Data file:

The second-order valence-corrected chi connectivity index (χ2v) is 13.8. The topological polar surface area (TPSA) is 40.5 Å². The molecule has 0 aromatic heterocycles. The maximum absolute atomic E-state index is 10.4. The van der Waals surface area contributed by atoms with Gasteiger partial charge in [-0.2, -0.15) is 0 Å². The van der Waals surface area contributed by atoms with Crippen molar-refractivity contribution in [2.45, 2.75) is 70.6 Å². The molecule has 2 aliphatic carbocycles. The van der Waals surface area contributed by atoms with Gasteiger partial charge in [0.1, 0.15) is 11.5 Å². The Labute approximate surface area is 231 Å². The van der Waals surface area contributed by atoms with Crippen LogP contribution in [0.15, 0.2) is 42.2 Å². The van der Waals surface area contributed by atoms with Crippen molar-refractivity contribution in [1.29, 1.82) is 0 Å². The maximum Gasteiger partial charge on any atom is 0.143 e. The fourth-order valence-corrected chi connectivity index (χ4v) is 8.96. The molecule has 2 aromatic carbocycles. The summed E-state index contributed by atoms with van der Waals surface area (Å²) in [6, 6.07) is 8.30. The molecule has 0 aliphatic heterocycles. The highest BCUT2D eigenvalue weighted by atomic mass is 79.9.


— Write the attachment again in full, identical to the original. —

The second-order valence-corrected chi connectivity index (χ2v) is 13.8. The topological polar surface area (TPSA) is 40.5 Å². The molecule has 0 aromatic heterocycles. The maximum absolute atomic E-state index is 10.4. The van der Waals surface area contributed by atoms with Gasteiger partial charge in [-0.2, -0.15) is 0 Å². The van der Waals surface area contributed by atoms with Crippen molar-refractivity contribution in [2.45, 2.75) is 70.6 Å². The molecule has 2 aliphatic carbocycles. The van der Waals surface area contributed by atoms with Gasteiger partial charge in [0.1, 0.15) is 11.5 Å². The Labute approximate surface area is 231 Å². The van der Waals surface area contributed by atoms with Crippen LogP contribution in [0.15, 0.2) is 42.2 Å². The van der Waals surface area contributed by atoms with Crippen molar-refractivity contribution in [1.29, 1.82) is 0 Å². The maximum Gasteiger partial charge on any atom is 0.143 e. The fourth-order valence-corrected chi connectivity index (χ4v) is 8.96. The molecule has 2 aromatic carbocycles. The summed E-state index contributed by atoms with van der Waals surface area (Å²) in [6, 6.07) is 8.30. The molecule has 0 aliphatic heterocycles. The highest BCUT2D eigenvalue weighted by atomic mass is 79.9.